Akiba Solomon is the Editorial Director of Colorlines. She is an NABJ-Award winning journalist from West Philadelphia. Online, she has written about culture and the intersection between gender and race for Ebony, Dissent, Essence and POZ. As Colorlines' inaugural reporting fellow, Solomon reported on reproductive health access for women of color. Solomon has also been a health editor for Essence, a researcher for Glamour and a senior editor for the print versions of Vibe Vixen and The Source.
She is currently co-editing an anthology tentatively titled "How We Fight White Supremacy: A Field Guide to Black Resistance" to be published by Nation Books in 2019. As a panelist, she has spoken about women’s and social justice issues at a range of institutions including The Schomburg Center for the Research in Black Culture, Stanford University, Yale University and Harvard University.
Being a kid during the anti-apartheid movement meant learning, in real time, that the oppression of Black people was global. Akiba Solomon gives thanks for the joy and lightness that the father of South African jazz brought to an intense international struggle.
The Morocco-born, culture-vulture-loving rapper responded to a light jab from a young Black woman with all kinds of misogynoir. But this isn’t a thinkpiece because it didn’t take a lot of thought to realize that this grown man acted like a pure fool.
April 4 is significant for two reasons: On April 4, 1967 we see the Rev. Dr. Martin Luther King making his first antiwar speech, “Beyond Vietnam.” On April 4, 1968, King is assassinated. We talked to veteran activist and King scholar Rev. Osagyefo Sekou about what that speech means today. and why King’s legacy cannot be reduced to “I Have a Dream.”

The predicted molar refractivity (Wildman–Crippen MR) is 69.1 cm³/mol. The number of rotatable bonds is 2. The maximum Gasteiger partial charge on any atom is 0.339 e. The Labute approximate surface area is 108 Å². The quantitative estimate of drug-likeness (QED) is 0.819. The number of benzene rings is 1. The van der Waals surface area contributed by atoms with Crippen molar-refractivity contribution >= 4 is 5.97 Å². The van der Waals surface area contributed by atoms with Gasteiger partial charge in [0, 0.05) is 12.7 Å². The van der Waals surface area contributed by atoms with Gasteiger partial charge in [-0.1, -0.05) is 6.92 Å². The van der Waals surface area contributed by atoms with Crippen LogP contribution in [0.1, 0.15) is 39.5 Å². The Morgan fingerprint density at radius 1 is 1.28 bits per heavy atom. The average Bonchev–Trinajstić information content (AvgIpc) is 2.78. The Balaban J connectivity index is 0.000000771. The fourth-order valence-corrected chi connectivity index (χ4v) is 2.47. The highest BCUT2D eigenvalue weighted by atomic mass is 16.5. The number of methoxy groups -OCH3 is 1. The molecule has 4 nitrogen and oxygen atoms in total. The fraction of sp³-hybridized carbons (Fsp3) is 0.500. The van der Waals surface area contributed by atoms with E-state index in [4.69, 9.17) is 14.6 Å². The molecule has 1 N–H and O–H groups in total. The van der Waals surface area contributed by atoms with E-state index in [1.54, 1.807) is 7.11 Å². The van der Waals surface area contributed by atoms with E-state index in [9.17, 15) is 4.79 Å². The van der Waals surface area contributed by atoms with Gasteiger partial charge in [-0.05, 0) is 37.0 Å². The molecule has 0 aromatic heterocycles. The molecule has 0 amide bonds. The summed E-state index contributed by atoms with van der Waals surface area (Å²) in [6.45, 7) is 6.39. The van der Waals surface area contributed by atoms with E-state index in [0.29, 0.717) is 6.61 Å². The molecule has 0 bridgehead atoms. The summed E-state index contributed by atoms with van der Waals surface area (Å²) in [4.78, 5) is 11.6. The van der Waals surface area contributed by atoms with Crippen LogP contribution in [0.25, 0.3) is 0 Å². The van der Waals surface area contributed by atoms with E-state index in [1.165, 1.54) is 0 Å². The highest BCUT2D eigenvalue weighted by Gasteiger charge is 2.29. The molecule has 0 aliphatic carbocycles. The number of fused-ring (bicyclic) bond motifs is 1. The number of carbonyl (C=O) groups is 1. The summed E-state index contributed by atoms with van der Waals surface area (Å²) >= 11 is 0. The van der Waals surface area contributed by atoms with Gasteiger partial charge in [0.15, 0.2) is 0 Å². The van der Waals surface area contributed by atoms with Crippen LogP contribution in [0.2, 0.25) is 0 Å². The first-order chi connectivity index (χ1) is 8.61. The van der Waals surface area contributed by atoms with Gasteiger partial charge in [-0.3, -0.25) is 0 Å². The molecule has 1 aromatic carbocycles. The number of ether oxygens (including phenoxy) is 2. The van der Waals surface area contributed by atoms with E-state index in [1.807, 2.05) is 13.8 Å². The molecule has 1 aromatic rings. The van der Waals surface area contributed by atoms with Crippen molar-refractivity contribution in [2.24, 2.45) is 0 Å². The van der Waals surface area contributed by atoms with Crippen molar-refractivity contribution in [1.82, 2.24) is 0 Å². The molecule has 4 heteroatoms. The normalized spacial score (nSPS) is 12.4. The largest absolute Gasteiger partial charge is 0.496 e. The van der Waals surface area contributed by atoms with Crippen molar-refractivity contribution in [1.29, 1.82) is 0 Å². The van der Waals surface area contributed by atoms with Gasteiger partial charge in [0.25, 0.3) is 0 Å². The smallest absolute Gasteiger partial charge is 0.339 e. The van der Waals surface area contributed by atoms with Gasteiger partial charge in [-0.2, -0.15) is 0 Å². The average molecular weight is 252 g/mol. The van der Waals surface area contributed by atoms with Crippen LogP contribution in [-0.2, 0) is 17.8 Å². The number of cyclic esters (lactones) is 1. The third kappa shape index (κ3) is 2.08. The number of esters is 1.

No. This isn’t from The Onion, Funny or Die or “Drunk History.” The retired African-American neurosurgeon and current HUD secretary did, in fact, describe enslaved Africans as “immigrants” with dreams of American prosperity.
Danny Glover, Bernie Sanders and NAACP president Cornell Brooks will participate in a massive march with Canton, Mississippi, Nissan factory workers trying to unionize. Glover sat down with Colorlines to talk about the Nissan issue, his alliance with Sanders and why race should never, ever trump class.
Press have been praising Donald Trump’s first joint Congressional address as ‘ “finally presidential” and “positive.” Akiba Solomon argues that his huge lies of omission, hypocrisy and revisionist history made the speech nasty business as usual.
What started as a tool for campaign coverage has morphed into a running list of President Trump’s tweets attacking a wide range of targets, from “racist’ ” Tavis Smiley to the GOP to the cast of “Hamilton.”